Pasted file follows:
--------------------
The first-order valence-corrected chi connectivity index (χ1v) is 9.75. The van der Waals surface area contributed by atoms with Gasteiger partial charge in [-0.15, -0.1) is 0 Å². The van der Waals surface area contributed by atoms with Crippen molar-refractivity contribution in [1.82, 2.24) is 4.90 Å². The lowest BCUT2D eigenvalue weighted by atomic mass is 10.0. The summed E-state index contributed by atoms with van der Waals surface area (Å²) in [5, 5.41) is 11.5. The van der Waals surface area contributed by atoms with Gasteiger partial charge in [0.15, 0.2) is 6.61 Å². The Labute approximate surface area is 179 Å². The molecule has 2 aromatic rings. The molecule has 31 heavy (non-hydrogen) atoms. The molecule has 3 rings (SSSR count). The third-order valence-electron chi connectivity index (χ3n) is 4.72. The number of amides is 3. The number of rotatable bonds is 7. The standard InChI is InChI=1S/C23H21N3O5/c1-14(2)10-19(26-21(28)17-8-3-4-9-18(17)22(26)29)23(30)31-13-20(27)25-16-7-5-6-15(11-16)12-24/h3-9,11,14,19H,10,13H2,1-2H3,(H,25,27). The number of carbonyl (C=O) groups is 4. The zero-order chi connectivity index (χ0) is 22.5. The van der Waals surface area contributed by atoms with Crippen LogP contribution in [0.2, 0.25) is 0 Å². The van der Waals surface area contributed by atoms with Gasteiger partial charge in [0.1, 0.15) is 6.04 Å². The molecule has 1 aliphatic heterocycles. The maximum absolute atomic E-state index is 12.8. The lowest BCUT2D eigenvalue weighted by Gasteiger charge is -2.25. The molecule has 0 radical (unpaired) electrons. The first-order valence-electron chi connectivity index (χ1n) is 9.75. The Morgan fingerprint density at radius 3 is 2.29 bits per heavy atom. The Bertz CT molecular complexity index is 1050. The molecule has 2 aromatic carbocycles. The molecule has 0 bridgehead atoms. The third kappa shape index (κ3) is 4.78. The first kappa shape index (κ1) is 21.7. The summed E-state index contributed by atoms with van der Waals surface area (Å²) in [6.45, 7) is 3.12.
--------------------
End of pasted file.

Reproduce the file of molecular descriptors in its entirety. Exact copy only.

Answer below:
The first-order valence-corrected chi connectivity index (χ1v) is 9.75. The van der Waals surface area contributed by atoms with Gasteiger partial charge in [-0.15, -0.1) is 0 Å². The van der Waals surface area contributed by atoms with Crippen molar-refractivity contribution in [1.82, 2.24) is 4.90 Å². The lowest BCUT2D eigenvalue weighted by atomic mass is 10.0. The summed E-state index contributed by atoms with van der Waals surface area (Å²) in [5, 5.41) is 11.5. The van der Waals surface area contributed by atoms with Gasteiger partial charge in [0.15, 0.2) is 6.61 Å². The Labute approximate surface area is 179 Å². The molecule has 2 aromatic rings. The molecule has 31 heavy (non-hydrogen) atoms. The molecule has 3 rings (SSSR count). The third-order valence-electron chi connectivity index (χ3n) is 4.72. The number of amides is 3. The number of rotatable bonds is 7. The standard InChI is InChI=1S/C23H21N3O5/c1-14(2)10-19(26-21(28)17-8-3-4-9-18(17)22(26)29)23(30)31-13-20(27)25-16-7-5-6-15(11-16)12-24/h3-9,11,14,19H,10,13H2,1-2H3,(H,25,27). The number of carbonyl (C=O) groups is 4. The zero-order chi connectivity index (χ0) is 22.5. The van der Waals surface area contributed by atoms with Crippen LogP contribution in [0.2, 0.25) is 0 Å². The van der Waals surface area contributed by atoms with Gasteiger partial charge in [0.1, 0.15) is 6.04 Å². The molecule has 1 aliphatic heterocycles. The maximum absolute atomic E-state index is 12.8. The lowest BCUT2D eigenvalue weighted by Gasteiger charge is -2.25. The molecule has 0 radical (unpaired) electrons. The first-order valence-electron chi connectivity index (χ1n) is 9.75. The Morgan fingerprint density at radius 3 is 2.29 bits per heavy atom. The Bertz CT molecular complexity index is 1050. The molecule has 2 aromatic carbocycles. The molecule has 0 bridgehead atoms. The third kappa shape index (κ3) is 4.78. The first kappa shape index (κ1) is 21.7. The summed E-state index contributed by atoms with van der Waals surface area (Å²) in [6.45, 7) is 3.12.